Clyde J. McLemore (D), 63, of Zion, IL went to trial today for a felony and a misdemeanor and the jury came back with a split verdict. McLemore is the founder of the Waukegan, IL Black Lives Matter group. He was charged with one felony count of attempted battery to a law enforcement officer and one count of misdemeanor disorderly conduct. According to the criminal complaint, Mayor John Antaramian (D) held a press conference at the public safety building on August 24, 2020. An unruly crowd formed and attempted to force their way into the building. A Kenosha police officer, who has served on the department for about 13 years, was attempting to shut the front door of the public safety building when Clyde McLemore kicked the front door of the building closed and bragged that he was trying to break the officer’s fingers.
This incident is on video from many different angles. For the three videos played to the jury, it was clear the McLemore kicked the door as the police officer’s fingers were in the way. The four videos of the “kick” and McLemore’s own words citing his intent to hurt the cop should have been enough. Defense counsel suggested someone else could have hacked into McLemore’s account to make the post.
Kenosha Police Detective Peter Falk is a veteran detective, holding the rank for 17 years. He testified that in the video of McLemore kicking the door closed, McLemore said “I tried to break his knuckles.”
BLM sympathizer, Kenosha DA Michael Graveley asked the Walworth County DA to prosecute this case due to a conflict. Walworth DA Zeke Wiedenfeld tried the case today and called only two witnesses. He was soft spoken, and not aggressive. McLemore, a felon who says he has more than 30 felonies on his record, did not take the stand. Wiedenfeld presented his case in chief in about two hours, a very small time-frame for a case of this seriousness. The defense called one character witness.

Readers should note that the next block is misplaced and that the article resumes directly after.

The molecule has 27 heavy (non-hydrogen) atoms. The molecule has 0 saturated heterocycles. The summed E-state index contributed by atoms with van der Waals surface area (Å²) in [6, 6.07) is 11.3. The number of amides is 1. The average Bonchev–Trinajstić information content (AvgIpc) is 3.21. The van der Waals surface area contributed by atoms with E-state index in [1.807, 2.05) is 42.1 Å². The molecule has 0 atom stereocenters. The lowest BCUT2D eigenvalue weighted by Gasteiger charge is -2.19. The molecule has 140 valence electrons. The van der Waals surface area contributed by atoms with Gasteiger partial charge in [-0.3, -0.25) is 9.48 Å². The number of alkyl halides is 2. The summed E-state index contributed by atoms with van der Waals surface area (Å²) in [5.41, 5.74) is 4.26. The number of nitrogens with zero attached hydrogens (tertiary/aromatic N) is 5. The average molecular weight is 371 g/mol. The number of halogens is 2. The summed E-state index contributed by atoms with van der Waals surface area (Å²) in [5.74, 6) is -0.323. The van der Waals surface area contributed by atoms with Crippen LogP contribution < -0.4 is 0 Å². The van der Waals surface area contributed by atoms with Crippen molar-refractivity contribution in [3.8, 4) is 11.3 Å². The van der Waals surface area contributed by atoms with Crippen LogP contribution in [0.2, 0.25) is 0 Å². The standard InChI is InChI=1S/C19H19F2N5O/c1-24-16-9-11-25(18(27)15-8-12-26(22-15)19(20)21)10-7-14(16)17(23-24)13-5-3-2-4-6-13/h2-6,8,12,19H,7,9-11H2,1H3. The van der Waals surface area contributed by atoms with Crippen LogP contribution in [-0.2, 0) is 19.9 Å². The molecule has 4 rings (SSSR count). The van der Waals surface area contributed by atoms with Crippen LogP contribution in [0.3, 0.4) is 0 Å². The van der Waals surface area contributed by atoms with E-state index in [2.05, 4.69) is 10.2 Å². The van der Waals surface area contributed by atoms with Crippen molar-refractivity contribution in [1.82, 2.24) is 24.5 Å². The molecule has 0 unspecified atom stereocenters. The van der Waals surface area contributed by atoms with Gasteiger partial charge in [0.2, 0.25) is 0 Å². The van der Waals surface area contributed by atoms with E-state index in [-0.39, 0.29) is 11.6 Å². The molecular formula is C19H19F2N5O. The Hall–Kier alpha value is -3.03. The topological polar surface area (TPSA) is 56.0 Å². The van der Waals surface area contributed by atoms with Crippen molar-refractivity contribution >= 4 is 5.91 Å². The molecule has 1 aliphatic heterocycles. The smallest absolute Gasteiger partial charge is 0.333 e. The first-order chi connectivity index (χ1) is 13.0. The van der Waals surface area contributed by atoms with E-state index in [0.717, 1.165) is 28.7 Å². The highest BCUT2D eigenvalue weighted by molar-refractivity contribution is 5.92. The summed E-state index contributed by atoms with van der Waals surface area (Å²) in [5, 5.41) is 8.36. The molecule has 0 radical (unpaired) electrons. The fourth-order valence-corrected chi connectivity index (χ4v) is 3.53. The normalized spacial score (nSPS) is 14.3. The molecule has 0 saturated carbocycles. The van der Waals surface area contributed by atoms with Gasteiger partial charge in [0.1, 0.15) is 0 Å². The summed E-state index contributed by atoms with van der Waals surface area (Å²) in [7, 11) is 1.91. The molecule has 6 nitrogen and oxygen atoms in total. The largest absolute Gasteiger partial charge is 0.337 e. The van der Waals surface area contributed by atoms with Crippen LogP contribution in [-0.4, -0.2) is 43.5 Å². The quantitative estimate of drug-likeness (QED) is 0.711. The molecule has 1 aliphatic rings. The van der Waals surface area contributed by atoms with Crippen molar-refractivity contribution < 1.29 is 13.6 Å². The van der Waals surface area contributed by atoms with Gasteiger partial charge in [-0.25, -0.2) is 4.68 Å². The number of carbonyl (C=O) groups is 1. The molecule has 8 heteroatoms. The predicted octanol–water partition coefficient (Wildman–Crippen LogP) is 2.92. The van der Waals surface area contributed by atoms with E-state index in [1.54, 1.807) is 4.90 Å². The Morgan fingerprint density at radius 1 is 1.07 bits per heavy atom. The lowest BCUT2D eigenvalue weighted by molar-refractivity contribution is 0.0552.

The jury was not able to hear evidence that McLemore was once convicted of felony battery to a police officer when he dragged an Illinois Sheriff’s Deputy with his car while resisting arrest. Most defense attorneys agreed with Judge Jason Rossell’s decision.
The jury, consisting of six men and six women (two seemingly African-American) were excused to deliberate at 3:10 pm and returned with a verdict at 4:10 pm. attempted battery to a police Officer – Not Guilty, Disorderly Conduct – Guilty.
We filed a John Doe in this case to ask that McLemore be charged with felony bail jumping. Neither Graveley nor Wiedenfeld would charge him. On October 3, 2022, while out on bond for this case, McLemore was arrested for criminal trespass to government land. Just yesterday, Wiedenfeld charged McLemore with felony bail Jumping, so we can expect another trial. According to Kenosha Criminal Defense Attorney Michael Cicchini, the elements of bail jumping that the state must prove are:
- The defendant was charged with a felony.
- The defendant was released from custody on bond.
- The defendant intentionally failed to comply with the terms of the bond by committing a new crime.
“The outcome of today’s case does not affect the state’s ability to pursue bail jumping, becuase the test is if the defendant was on bond at that time,” said Cicchini.
Many expected a guilty verdict with the mountain of evidence, but the fact that the jury may have ignored it suggests that they didn’t think the riots warrant accountability.